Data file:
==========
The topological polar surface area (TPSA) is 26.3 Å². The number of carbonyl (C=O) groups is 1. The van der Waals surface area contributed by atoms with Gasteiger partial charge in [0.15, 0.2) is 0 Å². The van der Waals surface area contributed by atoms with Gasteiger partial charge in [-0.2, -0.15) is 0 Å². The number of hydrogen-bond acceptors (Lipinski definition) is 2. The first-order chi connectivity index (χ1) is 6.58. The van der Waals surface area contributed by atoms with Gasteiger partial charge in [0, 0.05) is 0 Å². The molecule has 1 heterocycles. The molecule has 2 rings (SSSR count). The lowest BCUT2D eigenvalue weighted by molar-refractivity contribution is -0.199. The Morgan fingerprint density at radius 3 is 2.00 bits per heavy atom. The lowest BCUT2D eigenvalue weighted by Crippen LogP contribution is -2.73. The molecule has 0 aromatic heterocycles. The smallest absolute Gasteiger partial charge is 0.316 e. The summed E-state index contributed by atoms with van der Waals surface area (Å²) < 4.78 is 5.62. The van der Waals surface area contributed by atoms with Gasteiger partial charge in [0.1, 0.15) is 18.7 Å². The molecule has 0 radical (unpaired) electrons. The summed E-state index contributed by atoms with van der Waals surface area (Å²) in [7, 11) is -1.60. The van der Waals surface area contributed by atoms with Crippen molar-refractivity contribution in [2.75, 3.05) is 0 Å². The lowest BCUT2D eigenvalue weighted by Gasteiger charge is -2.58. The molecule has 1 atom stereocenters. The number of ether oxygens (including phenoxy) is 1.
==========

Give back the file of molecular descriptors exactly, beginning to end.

The topological polar surface area (TPSA) is 26.3 Å². The number of carbonyl (C=O) groups is 1. The van der Waals surface area contributed by atoms with Gasteiger partial charge in [0.15, 0.2) is 0 Å². The van der Waals surface area contributed by atoms with Gasteiger partial charge in [-0.2, -0.15) is 0 Å². The number of hydrogen-bond acceptors (Lipinski definition) is 2. The first-order chi connectivity index (χ1) is 6.58. The van der Waals surface area contributed by atoms with Gasteiger partial charge in [0, 0.05) is 0 Å². The molecule has 1 heterocycles. The molecule has 2 rings (SSSR count). The lowest BCUT2D eigenvalue weighted by molar-refractivity contribution is -0.199. The Morgan fingerprint density at radius 3 is 2.00 bits per heavy atom. The lowest BCUT2D eigenvalue weighted by Crippen LogP contribution is -2.73. The molecule has 0 aromatic heterocycles. The smallest absolute Gasteiger partial charge is 0.316 e. The summed E-state index contributed by atoms with van der Waals surface area (Å²) < 4.78 is 5.62. The van der Waals surface area contributed by atoms with Gasteiger partial charge in [0.1, 0.15) is 18.7 Å². The molecule has 0 radical (unpaired) electrons. The summed E-state index contributed by atoms with van der Waals surface area (Å²) in [7, 11) is -1.60. The van der Waals surface area contributed by atoms with Crippen molar-refractivity contribution in [2.75, 3.05) is 0 Å². The lowest BCUT2D eigenvalue weighted by Gasteiger charge is -2.58. The molecule has 1 atom stereocenters. The number of ether oxygens (including phenoxy) is 1.